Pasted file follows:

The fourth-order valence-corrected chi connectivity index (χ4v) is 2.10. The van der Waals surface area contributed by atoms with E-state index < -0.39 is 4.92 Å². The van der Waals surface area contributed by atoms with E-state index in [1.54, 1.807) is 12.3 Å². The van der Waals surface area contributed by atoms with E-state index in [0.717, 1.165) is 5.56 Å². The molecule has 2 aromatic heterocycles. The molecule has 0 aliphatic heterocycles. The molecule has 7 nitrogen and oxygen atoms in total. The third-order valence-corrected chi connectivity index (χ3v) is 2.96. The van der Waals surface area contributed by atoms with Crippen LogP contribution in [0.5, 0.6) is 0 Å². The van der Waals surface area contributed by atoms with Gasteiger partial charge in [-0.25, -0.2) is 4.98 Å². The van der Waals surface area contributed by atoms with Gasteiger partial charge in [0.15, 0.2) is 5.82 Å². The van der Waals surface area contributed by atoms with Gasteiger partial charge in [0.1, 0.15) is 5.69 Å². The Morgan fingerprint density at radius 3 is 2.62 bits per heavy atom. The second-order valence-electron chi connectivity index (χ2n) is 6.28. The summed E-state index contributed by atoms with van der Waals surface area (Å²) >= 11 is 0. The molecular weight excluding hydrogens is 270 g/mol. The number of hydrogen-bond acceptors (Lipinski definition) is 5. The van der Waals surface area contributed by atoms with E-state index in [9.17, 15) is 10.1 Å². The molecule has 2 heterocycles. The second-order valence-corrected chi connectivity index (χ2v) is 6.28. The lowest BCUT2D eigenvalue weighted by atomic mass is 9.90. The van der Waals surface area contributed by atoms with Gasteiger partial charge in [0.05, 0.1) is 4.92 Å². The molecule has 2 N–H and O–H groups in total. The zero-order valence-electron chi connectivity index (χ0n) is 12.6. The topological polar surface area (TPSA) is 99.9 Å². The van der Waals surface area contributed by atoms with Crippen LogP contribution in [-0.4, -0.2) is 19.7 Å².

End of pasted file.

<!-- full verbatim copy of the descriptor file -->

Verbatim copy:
The fourth-order valence-corrected chi connectivity index (χ4v) is 2.10. The van der Waals surface area contributed by atoms with E-state index < -0.39 is 4.92 Å². The van der Waals surface area contributed by atoms with E-state index in [1.54, 1.807) is 12.3 Å². The van der Waals surface area contributed by atoms with E-state index in [0.717, 1.165) is 5.56 Å². The molecule has 2 aromatic heterocycles. The molecule has 0 aliphatic heterocycles. The molecule has 7 nitrogen and oxygen atoms in total. The third-order valence-corrected chi connectivity index (χ3v) is 2.96. The van der Waals surface area contributed by atoms with Crippen LogP contribution in [0.5, 0.6) is 0 Å². The van der Waals surface area contributed by atoms with Gasteiger partial charge in [-0.25, -0.2) is 4.98 Å². The van der Waals surface area contributed by atoms with Gasteiger partial charge in [0.15, 0.2) is 5.82 Å². The van der Waals surface area contributed by atoms with Gasteiger partial charge in [0.1, 0.15) is 5.69 Å². The Morgan fingerprint density at radius 3 is 2.62 bits per heavy atom. The second-order valence-electron chi connectivity index (χ2n) is 6.28. The summed E-state index contributed by atoms with van der Waals surface area (Å²) >= 11 is 0. The molecular weight excluding hydrogens is 270 g/mol. The number of hydrogen-bond acceptors (Lipinski definition) is 5. The van der Waals surface area contributed by atoms with E-state index in [9.17, 15) is 10.1 Å². The molecule has 2 heterocycles. The second-order valence-corrected chi connectivity index (χ2v) is 6.28. The lowest BCUT2D eigenvalue weighted by atomic mass is 9.90. The van der Waals surface area contributed by atoms with Gasteiger partial charge in [0.05, 0.1) is 4.92 Å². The molecule has 2 N–H and O–H groups in total. The zero-order valence-electron chi connectivity index (χ0n) is 12.6. The topological polar surface area (TPSA) is 99.9 Å². The van der Waals surface area contributed by atoms with Crippen LogP contribution in [-0.4, -0.2) is 19.7 Å².